Chechnya has been a republic in turmoil since the dissolution of the Soviet Union in 1991. Terror attacks in Russia have often been perpetrated by Chechens, and the region has been considered a hot bed for terrorism. However, this has not been widely reported or talked about in the U.S., and for good reason. Traditionally, Chechnya has been considered a taboo topic for U.S. administrations – a concession that has been granted to Russia by Presidents Obama, George W. Bush, and Clinton. However, while Obama has not mentioned Chechnya publicly, his administration has not been silent on that region. Two Chechens were listed on the Magnitsky List – a list named for a whistle-blower in Russia that died in custody. [More information on the Magnitsky case here, and here.]
As far as motives to attack the U.S., there is at least one theory about why Chechen separatists might consider that a viable option. Since a terrorist attack in 2004 at a school in Beslan, North Ossetia where over 380 were killed, Russia and the U.S. have a common enemy – Islamic terrorists. Some Chechens were involved in that attack.
But Chechnya primarily remains in opposition with Russia – a battle that has been waged for at least 200 years. Russian President Vladimir Putin is not known for having a “soft touch” with anyone that disagrees with him, and the Chechens are no exception. Anna Politkovskaya – a journalist in Moscow – built a reputation for being critical of Putin for human rights violations in Chechnya. She was murdered on October 7, 2006. Trials (and re-trials) against her accused killers should be starting soon. That likely doesn’t change the opinion of some Russians and Chechens alike that have thought Russian leaders aren’t displeased with the fact that Politkovskaya was killed.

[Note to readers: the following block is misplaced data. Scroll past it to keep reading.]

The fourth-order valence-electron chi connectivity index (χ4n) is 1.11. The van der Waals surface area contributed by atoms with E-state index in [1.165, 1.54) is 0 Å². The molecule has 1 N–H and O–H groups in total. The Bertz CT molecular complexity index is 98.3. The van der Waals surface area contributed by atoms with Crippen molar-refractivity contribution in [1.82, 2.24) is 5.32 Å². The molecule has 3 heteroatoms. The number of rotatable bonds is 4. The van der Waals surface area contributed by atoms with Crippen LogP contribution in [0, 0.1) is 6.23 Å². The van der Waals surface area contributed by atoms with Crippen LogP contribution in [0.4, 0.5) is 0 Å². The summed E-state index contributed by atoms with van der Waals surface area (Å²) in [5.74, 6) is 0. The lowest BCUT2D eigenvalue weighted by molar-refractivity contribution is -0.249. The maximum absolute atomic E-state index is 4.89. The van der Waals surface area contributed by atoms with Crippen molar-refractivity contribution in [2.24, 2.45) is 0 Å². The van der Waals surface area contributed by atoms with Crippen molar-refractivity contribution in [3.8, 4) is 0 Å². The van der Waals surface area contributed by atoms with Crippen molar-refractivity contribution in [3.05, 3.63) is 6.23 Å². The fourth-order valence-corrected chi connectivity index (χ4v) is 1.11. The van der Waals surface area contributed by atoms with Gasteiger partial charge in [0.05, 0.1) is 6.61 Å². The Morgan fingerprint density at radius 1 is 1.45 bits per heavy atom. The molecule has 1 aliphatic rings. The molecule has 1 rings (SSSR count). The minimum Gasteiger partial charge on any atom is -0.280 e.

As for terrorism rooted in the Chechnya region, apparently the violence has increased in the past year. The entire North Caucasus region is affected by these activities, the most recent in Ingushetia. Whether or not this unrest has spilled over to U.S. soil remains to be seen. However, it does place a statement made by Mitt Romney during the presidential campaign in perspective.